Qld Health payroll inquiry hears 'casual' approach allegations

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Qld Health payroll inquiry hears 'casual' approach allegations

Former Accenture exec details procurement issues.

The inquiry into Queensland Health’s bungled $1.25 billion payroll system upgrade has heard of warnings of budget blowouts, an atmosphere of urgency, and an allegedly casual approach taken by Treasury’s procurement officer in seeking to award the initial contract.

The Commission of Inquiry, which is being led by the Hon. Richard Chesterman QC, aims to analyse the contractual arrangements between the State of Queensland and IBM Australia, to determine why the contract price blew out over time.

It is expected to assess all aspects of the project, from procurement and contract management through to governance and implementation, and determine if "any laws, contractual provisions, codes of conduct or other government standards may have been breached".

The first day of the initial two-week sitting saw former Accenture senior partner Marcus Salouk give evidence.

Salouk was part of the Accenture team that bid for the role of prime contractor with Queensland Treasury in 2007. The contract was later awarded to IBM.

In his witness statement Salouk said he knew that the Queensland Treasury was burning its budget, and was concerned it would end up with insufficient budget “to actually get where they needed to get to with implementing the new system”.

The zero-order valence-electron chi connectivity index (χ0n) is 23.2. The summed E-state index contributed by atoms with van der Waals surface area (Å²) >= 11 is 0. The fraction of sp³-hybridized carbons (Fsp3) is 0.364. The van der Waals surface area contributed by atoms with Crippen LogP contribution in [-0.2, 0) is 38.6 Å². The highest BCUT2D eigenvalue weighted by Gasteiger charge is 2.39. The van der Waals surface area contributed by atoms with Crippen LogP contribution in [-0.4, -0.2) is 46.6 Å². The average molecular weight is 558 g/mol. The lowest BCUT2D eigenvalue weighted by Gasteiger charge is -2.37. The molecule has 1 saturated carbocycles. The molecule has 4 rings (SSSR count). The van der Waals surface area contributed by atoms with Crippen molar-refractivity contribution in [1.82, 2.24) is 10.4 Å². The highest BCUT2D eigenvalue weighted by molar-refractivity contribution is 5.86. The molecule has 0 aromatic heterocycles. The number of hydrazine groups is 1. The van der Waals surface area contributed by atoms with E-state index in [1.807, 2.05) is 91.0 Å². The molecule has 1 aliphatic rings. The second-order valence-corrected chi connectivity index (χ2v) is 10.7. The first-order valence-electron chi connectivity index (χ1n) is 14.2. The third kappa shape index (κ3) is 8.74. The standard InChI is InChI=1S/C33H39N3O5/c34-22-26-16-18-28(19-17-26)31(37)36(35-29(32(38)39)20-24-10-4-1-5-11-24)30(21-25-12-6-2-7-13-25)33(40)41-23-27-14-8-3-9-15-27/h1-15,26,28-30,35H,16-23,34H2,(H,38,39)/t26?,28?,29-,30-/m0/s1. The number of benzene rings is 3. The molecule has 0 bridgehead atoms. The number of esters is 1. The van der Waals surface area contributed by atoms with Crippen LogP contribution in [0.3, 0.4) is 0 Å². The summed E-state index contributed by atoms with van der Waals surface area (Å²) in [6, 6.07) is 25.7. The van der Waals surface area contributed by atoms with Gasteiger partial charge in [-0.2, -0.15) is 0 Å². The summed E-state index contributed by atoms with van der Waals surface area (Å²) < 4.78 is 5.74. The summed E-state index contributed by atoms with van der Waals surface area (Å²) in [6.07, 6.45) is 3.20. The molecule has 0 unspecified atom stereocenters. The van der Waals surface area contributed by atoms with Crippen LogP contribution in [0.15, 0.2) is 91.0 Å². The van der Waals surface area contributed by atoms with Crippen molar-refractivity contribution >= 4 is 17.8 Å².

Yesterday, Salouk told the inquiry that Queensland Government shared services provider CorpTech had been struggling with the project for some time and there was a great sense of urgency to finalise it.

However, he said he had concerns about the rigour associated with the process of seeking bids for the work.

The initial request for proposal was issued by email to Accenture, SAP, IBM and Logica.

“My concern was it’s unusual to receive a request for a firm proposal in the form of an email,” Salouk said under questioning.

“We did ask them about the process. The process seemed to be a very fast track process, it was directed at specific companies.

“They gave us an assurance that they were going to contract at the end of it.”

Accenture spent around $1 million on business development, believing it would be awarded the contract, according to Salouk's witness statement.

CorpTech later followed the initial RFP with what they referred to as an Invitation to Offer (ITO).

In his witness statement, Salouk said there was mention that one of the bidders in the initial RFP had made a complaint.

“I believe that they ran too loose a process the first time around with the RFP,” he testified.

Salouk alleged CorpTech employee Terry Burns, a former IBM executive, was casual in his communication of information to members of the Accenture bid team.

“It was far more conversational than it was disciplined as I’d expect from a procurement officer,” he alleged.

The inquiry continues.

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